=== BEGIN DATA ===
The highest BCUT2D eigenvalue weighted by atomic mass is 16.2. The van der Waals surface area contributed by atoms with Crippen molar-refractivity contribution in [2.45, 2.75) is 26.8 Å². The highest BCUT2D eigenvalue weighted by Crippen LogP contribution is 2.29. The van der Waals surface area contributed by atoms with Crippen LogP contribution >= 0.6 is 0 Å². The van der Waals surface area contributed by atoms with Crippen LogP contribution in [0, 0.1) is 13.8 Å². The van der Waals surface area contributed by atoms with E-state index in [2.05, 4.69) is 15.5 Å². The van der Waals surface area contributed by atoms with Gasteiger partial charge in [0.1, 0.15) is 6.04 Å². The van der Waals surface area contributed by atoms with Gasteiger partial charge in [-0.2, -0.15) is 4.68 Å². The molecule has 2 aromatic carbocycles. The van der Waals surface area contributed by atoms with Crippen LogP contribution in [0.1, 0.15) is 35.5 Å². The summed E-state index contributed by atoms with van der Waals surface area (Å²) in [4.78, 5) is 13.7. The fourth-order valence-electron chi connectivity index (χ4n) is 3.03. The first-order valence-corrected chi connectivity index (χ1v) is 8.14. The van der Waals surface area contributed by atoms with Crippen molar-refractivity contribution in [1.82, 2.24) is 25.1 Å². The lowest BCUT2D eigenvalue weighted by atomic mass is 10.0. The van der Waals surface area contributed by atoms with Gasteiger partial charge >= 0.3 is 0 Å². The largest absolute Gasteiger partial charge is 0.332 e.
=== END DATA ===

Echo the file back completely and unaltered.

The highest BCUT2D eigenvalue weighted by atomic mass is 16.2. The van der Waals surface area contributed by atoms with Crippen molar-refractivity contribution in [2.45, 2.75) is 26.8 Å². The highest BCUT2D eigenvalue weighted by Crippen LogP contribution is 2.29. The van der Waals surface area contributed by atoms with Crippen LogP contribution >= 0.6 is 0 Å². The van der Waals surface area contributed by atoms with Crippen LogP contribution in [0, 0.1) is 13.8 Å². The van der Waals surface area contributed by atoms with E-state index in [2.05, 4.69) is 15.5 Å². The van der Waals surface area contributed by atoms with Gasteiger partial charge in [0.1, 0.15) is 6.04 Å². The van der Waals surface area contributed by atoms with Gasteiger partial charge in [-0.2, -0.15) is 4.68 Å². The molecule has 2 aromatic carbocycles. The van der Waals surface area contributed by atoms with Crippen LogP contribution in [0.1, 0.15) is 35.5 Å². The summed E-state index contributed by atoms with van der Waals surface area (Å²) in [4.78, 5) is 13.7. The fourth-order valence-electron chi connectivity index (χ4n) is 3.03. The first-order valence-corrected chi connectivity index (χ1v) is 8.14. The van der Waals surface area contributed by atoms with Crippen molar-refractivity contribution in [1.82, 2.24) is 25.1 Å². The lowest BCUT2D eigenvalue weighted by atomic mass is 10.0. The van der Waals surface area contributed by atoms with Gasteiger partial charge >= 0.3 is 0 Å². The largest absolute Gasteiger partial charge is 0.332 e.